Community is a two-way street. This concept, expressed by Jerry Lee of the MG2 Foundation, was a predominant theme of Seattle’s 10th annual Celebrate Asia festival.
Community is a two-way street. This concept, expressed by Jerry Lee of the MG2 Foundation, was a predominant theme of Seattle’s 10th annual Celebrate Asia festival, hosted on Feb. 11 by the Seattle Symphony, and sponsored by Lee’s Foundation and the Northwest Asian Weekly, among others. Sharing culture is a two-way street. Celebration is a two-way street.
As the presenters of Celebrate Asia know, in order to create a community, people have to work together. In order to share, there must be a willingness to give and receive.
“Through Celebrate Asia, the Seattle Symphony reaches out to different members of the community and lets them know that they are welcome,” said Seattle Symphony Public Relations Manager Shiva Shafii. “Celebrate Asia is a celebration of the different cultures that make Seattle.”
Most people are aware of the diversity in Seattle, yet not often do different cultures have an opportunity to intermingle. This is the opportunity Celebrate Asia has provided since its inception. On Feb. 11, cultural sharing began even before the doors opened, as guests arrived clad in festive clothing from various countries. Upon entering the lobby, guests were greeted by regional pageant winners. Emcee of the pre- and post-show, Aleksa Manila, is the 40th Miss Gay Seattle. The message was: diversity comes in many forms, and Celebrate Asia welcomes them all.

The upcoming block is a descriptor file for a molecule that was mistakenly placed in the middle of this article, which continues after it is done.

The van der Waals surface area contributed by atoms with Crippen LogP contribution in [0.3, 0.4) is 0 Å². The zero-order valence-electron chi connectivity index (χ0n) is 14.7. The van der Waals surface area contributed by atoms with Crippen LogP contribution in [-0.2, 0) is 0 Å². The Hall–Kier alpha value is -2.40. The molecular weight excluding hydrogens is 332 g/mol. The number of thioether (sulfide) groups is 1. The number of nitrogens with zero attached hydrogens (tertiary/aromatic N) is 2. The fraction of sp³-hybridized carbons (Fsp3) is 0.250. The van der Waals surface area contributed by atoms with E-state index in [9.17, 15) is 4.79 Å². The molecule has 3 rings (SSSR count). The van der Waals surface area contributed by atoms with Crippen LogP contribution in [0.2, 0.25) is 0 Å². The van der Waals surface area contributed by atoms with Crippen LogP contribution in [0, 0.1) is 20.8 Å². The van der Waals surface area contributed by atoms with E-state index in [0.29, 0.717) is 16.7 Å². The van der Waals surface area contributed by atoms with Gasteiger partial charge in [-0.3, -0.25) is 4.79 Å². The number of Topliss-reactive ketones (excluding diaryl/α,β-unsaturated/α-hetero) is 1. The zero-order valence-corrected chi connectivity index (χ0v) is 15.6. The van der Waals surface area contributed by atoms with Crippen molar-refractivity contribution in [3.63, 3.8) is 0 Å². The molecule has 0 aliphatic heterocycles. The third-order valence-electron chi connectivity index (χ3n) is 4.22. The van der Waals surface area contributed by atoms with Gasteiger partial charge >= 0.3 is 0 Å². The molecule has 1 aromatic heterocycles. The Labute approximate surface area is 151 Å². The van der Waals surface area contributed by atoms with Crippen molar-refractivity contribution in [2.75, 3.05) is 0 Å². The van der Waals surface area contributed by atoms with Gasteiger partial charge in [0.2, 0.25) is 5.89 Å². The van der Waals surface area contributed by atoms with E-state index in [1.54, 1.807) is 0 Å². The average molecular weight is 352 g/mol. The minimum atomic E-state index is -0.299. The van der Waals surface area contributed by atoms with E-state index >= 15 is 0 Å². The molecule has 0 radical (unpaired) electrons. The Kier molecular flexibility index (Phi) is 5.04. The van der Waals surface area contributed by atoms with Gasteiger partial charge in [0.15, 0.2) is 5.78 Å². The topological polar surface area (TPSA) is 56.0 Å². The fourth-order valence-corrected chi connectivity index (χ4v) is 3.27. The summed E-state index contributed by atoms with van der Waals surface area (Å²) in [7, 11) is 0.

When asked what they most enjoyed about participating in Celebrate Asia, people like Shub Kaur, director and choreographer of Rhythms of India, described that it gives them “a chance to share our culture with the mainstream.” During the post-show, Kaur’s group encouraged guests to follow along to Bhangra and Bollywood rhythms.
Another aspect of Celebrate Asia performers and the audience enjoyed was the variety of settings. Attendees were first drawn to the lobby stage, where…
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